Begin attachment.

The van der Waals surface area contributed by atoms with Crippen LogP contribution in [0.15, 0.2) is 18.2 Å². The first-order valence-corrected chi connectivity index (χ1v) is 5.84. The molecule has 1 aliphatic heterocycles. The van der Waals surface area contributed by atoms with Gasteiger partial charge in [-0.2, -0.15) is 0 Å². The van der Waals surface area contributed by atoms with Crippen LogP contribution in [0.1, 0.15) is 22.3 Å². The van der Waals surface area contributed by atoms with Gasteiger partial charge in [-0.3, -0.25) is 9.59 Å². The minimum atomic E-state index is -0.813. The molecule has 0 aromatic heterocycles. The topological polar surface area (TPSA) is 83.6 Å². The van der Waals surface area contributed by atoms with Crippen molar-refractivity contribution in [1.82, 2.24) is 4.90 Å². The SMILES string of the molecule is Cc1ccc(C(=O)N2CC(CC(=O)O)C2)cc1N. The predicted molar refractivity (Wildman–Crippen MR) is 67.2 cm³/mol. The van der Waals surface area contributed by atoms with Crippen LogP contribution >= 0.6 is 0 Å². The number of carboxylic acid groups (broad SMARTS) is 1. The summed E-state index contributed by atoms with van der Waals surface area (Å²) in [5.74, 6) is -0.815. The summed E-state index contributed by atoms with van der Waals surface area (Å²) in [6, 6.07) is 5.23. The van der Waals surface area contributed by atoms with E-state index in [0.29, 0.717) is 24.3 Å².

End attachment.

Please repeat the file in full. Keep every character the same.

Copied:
The van der Waals surface area contributed by atoms with Crippen LogP contribution in [0.15, 0.2) is 18.2 Å². The first-order valence-corrected chi connectivity index (χ1v) is 5.84. The molecule has 1 aliphatic heterocycles. The van der Waals surface area contributed by atoms with Gasteiger partial charge in [-0.2, -0.15) is 0 Å². The van der Waals surface area contributed by atoms with Crippen LogP contribution in [0.1, 0.15) is 22.3 Å². The van der Waals surface area contributed by atoms with Gasteiger partial charge in [-0.3, -0.25) is 9.59 Å². The minimum atomic E-state index is -0.813. The molecule has 0 aromatic heterocycles. The topological polar surface area (TPSA) is 83.6 Å². The van der Waals surface area contributed by atoms with Crippen molar-refractivity contribution in [1.82, 2.24) is 4.90 Å². The SMILES string of the molecule is Cc1ccc(C(=O)N2CC(CC(=O)O)C2)cc1N. The predicted molar refractivity (Wildman–Crippen MR) is 67.2 cm³/mol. The van der Waals surface area contributed by atoms with Crippen LogP contribution >= 0.6 is 0 Å². The number of carboxylic acid groups (broad SMARTS) is 1. The summed E-state index contributed by atoms with van der Waals surface area (Å²) in [5.74, 6) is -0.815. The summed E-state index contributed by atoms with van der Waals surface area (Å²) in [6, 6.07) is 5.23. The van der Waals surface area contributed by atoms with E-state index in [0.29, 0.717) is 24.3 Å².